I have asked it before, and I'm sure I'll ask it repeatedly. What is the value of your time? Very few people know. Sure, everyone says, "My time is valuable," particularly when they're upset and in a hurry. But that's usually nothing more than a knee-jerk, unconscious reaction to the situation.
I'm talking about a thoughtful, conscious valuation of your time that you use to make intentional decisions about life and money. At BPG Planning, our first rule is that TIME is your most valuable asset. This statement isn't a catchphrase. It's a fundamental understanding of life and a heavily weighted variable in financial and personal decision-making.
Assessing the value of your time and then intentionally implementing that into your life is an exercise most people will never undertake. I have more than one theory for why this is, but I'll summarize them all.
First, they just haven't taken the TIME to think about it. The truth is most people drastically underestimate the value of their time. The average screen time for I-phone users in the United States is a great supporting stat. At just under 40 hours a week, the average I-phone user treats their phone like a job. I know some employers that love those numbers! Honestly, what are we doing? What were people doing with their lives before I-phones?
I think of TIME valuation in two ways. Quantitative and Qualitative. If you want to know the quantitative time value, ask an attorney. Think of it as your hourly rate. Everyone working can roughly figure out their "market value" based on their compensation. Now here is where readers need to exercise their common sense muscle. One of my basic rules in personal finance is that money and markets don't care about your feelings.
That being said, some people have a market value of $20.00 an hour. Others may be $2,000 per hour. That rate depends on what you do and where you do it. It has nothing to do with your value as a human being. The price put on your labor is determined by the market's perception of the value you deliver. Should professional athletes get paid millions of dollars a year? No, but my opinion isn't relevant.
The market dictates compensation, for the most part, and advertisers and team owners don't care how I feel. Nor should they. Back to the main topic of time valuation. Here's an overly simplified example. Let's say we have a person that makes $200,000 per year. Assume they work 2,000 hours per year. That's roughly $100.00 per hour. Now use $100.00 per hour as a filter in a TIME ALLOCATION exercise. Is scrolling Instagram or watching the news worth $100.00 per hour? What activities might you be giving your TIME to that are not worth your market value? There are many. If you don't reallocate that time, the exercise is worthless. So, putting that time to more significant and higher use is where you get the return on your investment. Rather than scrolling, try reading…a book.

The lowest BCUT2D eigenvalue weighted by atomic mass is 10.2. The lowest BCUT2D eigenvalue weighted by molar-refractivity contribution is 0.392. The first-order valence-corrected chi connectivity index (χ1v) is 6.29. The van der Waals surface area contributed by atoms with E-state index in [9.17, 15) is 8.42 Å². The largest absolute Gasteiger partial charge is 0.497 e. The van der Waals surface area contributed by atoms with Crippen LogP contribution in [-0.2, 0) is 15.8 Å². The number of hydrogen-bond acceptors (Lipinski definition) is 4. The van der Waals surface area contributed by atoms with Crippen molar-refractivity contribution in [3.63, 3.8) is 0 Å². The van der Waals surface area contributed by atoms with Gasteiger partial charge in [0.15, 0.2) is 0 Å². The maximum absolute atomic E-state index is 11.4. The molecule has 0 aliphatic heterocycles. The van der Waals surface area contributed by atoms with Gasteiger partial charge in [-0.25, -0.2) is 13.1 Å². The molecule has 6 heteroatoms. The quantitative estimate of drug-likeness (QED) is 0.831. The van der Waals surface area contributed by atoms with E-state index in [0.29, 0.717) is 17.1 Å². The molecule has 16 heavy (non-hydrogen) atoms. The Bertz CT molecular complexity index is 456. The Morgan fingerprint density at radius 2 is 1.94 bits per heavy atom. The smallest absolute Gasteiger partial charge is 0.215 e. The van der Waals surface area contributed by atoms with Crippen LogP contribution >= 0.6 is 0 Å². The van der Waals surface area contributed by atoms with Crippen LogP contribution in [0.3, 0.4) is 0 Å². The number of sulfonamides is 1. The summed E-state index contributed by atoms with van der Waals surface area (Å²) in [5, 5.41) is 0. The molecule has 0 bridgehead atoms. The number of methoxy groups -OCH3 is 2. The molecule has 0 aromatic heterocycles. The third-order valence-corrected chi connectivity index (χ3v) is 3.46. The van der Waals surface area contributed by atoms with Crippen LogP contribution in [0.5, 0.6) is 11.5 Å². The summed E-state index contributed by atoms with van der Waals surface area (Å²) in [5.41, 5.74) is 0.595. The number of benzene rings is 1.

Some TIME has more than a market value. That's why there's a Qualitative evaluation of TIME as well. Regarding the Qualitative measurement, I think of Emotional Impact x Duration. What is the intangible value, and how long may it last? For example, I don't stand in line as a general rule. I go to the grocery store during off hours, do little to no retail shopping, and will no longer stay on hold for more than 5 minutes (COVID is no longer a valid excuse for extending hold times).
Yet, I will go to the farmers market on Sunday when I know it will be busy because I like the feel of the community. I shop retail every Christmas in my hometown to support small businesses, and I will stay on hold if I purchase tickets to a show I know my Mother wants to see.
These have all been rather superficial examples of TIME valuation and allocation. But what if you brought that same mindset to your personal aspirations and relationships? It will move the needle, but it will take work. There are only so many minutes in the day. You can't save them, and you can't repurchase them once you have spent the time. It is gone forever. So do you want to get home early to see your kids, or will you chat in the breakroom and stay a half hour late?
Do you socialize or have lunch with people you don't do business with or may not like? Are you going to binge-watch Yellow Stone so you can jump on the bandwagon? People who need help understanding what money is worth will spend it on anything. TIME is currency. Invest in yourself and make good, value-based, TIME allocation decisions because you will never get a statement showing your balance.
The views stated in this letter are not necessarily the opinion of Cetera Advisor Networks LLC. Information is based on
sources believed to be reliable; however, their accuracy or completeness cannot be guaranteed.